Atmeh, Syria – At least 13 people, including six children, have been killed during a United States special operations forces raid in Syria’s rebel-held Idlib province, according to residents and first responders.
The overnight raid targeted a building in Atmeh, a densely populated town in northwest Syria near the Turkish border, where tens of thousands of people displaced by the country’s decade-long war live.
US President Joe Biden said the raid targeted the leader or ISIL (ISIS), Abu Ibrahim al-Hashimi al-Qurayshi.
“Thanks to the skill and bravery of our Armed Forces, we have taken off the battlefield Abu Ibrahim al-Hashimi al-Qurayshi – the leader of ISIS. All Americans have returned safely from the operation,” Biden said in a statement on Thursday.
Abu Fahed al-Homsi, a displaced Syrian who lives a block away from the site of the attack, told Al Jazeera that his family was awoken in the early hours.
“We woke up at 1am to the sound of helicopters … and then at around 3am we heard a barrage of attacks,” he said.
“We saw a house that was targeted and damaged roads, but we still have no idea what was going on.”
Residents said the helicopters were hovering over the building for more than two hours, before attacking it. The US special forces then carried out a landing operation and stormed the house.
Mahmoud Chehadi, who lives nearby, said the US forces had surrounded the targeted building and used loudspeakers to call on its residents to leave the area.
“When the operation ended, we went to the area and saw a woman who apparently detonated an explosive vest, and inside the building, we saw some bodies, including [that of] a man and a child,” he told Al Jazeera.
The Syrian Civil Defense, a volunteer rescue group operating in rebel-held parts of Syria that is also known as White Helmets, said in a statement at least 13 people were killed, including four women.
Local activists and residents quoted by news agencies said fighters in the area clashed with US forces.
The Pentagon did not give any details about the raid, but said the “mission was successful”.
“U.S. Special Operations forces under the control of U.S. Central Command conducted a counter-terrorism mission this evening in northwest Syria,” Pentagon Press Secretary John Kirby said.
“There were no U.S. casualties. More information will be provided as it becomes available.”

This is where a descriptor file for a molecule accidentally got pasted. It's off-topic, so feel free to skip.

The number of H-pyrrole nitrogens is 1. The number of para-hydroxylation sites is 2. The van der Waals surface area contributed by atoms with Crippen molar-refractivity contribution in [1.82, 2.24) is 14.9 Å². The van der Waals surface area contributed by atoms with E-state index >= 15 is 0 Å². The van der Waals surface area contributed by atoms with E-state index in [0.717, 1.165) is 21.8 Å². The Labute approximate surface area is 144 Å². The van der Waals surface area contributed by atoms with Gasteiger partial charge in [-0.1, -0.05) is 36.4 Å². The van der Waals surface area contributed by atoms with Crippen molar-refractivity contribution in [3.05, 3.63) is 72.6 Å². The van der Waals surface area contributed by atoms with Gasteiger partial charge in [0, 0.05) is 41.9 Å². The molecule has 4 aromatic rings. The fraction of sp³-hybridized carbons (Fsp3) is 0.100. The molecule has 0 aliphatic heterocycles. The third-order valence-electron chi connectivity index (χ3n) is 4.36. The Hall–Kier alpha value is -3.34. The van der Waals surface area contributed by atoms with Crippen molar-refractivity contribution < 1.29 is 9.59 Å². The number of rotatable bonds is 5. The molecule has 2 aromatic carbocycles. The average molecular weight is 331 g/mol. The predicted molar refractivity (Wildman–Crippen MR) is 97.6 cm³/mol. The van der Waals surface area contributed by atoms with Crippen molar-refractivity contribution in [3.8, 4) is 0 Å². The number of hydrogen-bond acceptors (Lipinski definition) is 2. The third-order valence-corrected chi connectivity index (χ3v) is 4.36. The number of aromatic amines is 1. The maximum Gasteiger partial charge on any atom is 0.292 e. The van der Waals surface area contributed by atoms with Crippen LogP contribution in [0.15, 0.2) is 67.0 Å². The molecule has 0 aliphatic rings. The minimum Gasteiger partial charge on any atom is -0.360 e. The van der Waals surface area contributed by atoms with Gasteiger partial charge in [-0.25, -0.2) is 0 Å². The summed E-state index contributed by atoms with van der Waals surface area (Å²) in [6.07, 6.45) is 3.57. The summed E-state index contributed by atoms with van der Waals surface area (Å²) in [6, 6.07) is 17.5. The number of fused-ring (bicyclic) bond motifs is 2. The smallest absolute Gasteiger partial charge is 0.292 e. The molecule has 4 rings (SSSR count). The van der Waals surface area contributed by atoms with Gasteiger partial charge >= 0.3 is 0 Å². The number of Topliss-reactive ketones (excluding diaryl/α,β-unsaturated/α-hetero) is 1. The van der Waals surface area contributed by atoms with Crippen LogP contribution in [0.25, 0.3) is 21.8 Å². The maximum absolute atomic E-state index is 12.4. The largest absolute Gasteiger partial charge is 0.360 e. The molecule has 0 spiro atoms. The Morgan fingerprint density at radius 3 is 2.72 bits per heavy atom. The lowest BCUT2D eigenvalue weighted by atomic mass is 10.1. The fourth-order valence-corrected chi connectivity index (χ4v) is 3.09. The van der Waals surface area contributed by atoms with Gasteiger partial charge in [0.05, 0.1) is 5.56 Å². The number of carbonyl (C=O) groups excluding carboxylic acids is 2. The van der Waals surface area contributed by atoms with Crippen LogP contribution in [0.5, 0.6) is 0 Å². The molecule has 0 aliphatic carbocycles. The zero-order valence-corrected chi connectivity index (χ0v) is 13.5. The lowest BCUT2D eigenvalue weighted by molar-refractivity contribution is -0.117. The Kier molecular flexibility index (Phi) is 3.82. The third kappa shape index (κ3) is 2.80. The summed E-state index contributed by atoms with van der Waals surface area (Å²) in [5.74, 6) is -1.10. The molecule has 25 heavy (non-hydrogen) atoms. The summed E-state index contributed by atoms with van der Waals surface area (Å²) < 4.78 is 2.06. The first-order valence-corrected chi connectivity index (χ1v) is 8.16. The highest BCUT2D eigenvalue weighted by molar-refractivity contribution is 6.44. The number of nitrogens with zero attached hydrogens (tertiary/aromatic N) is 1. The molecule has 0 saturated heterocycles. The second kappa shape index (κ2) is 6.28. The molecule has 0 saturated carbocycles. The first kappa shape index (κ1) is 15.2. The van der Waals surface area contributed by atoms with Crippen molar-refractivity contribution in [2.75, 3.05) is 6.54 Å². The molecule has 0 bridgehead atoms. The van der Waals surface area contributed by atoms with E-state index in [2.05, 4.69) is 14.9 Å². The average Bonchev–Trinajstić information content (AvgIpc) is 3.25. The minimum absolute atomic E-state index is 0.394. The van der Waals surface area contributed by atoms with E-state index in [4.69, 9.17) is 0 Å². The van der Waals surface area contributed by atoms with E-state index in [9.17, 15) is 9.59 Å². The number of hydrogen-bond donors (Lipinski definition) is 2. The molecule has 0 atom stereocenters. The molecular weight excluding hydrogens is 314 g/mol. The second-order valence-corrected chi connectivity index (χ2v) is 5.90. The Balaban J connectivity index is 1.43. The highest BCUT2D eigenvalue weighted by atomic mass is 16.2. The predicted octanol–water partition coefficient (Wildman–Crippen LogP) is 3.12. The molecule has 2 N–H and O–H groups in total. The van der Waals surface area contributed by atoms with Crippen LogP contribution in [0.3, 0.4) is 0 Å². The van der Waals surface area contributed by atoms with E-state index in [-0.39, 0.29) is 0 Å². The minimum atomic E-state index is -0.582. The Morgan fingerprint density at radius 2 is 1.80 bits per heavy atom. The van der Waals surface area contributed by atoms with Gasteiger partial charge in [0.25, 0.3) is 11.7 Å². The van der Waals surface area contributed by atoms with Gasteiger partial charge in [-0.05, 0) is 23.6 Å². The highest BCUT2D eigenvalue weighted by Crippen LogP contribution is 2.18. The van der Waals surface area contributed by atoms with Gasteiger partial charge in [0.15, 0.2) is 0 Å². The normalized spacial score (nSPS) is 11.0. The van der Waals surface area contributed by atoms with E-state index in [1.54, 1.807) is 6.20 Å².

Idlib province in northwestern Syria is the last rebel-held stronghold in the war-torn country, mostly controlled by former al-Qaeda-affiliate Hay’et Tahrir al-Sham.
US-led coalition operations against remnants of ISIL (ISIS) sleeper cells are more frequent in northeastern Syria, under the control of the Kurdish-led Syrian Democratic Forces.
For years, the US military has also used drones to kill top al-Qaeda operatives in northern Syria, where the fighter group became active over the course of the war that began as a mass uprising against President Bashar al-Assad but quickly morphed into a full-fledged conflict.
The latest raid was the largest carried out by the US in the province since an attack in 2019 that targeted and killed ISIL leader Abu Bakr al-Baghdadi.
It came a week after US Secretary of Defense Lloyd Austin issued a directive ordering military leaders to do more to protect civilians from harm in drone attacks and other combat operations.
The US military has come under renewed pressure to reform its policies following a August strike that killed 10 members of a family in Afghanistan, including several children.
Meanwhile, a December investigation by the New York Times concluded, based on a trove of confidential Pentagon documents, that US air wars in the Middle East have been marked by “deeply flawed intelligence” and “faulty targeting” that has resulted in the deaths of more than 1,000 civilians over the last decade.
Ali Haj Suleiman reported from Atmeh, Syria. Kareem Chehayeb reported from Beirut, Lebanon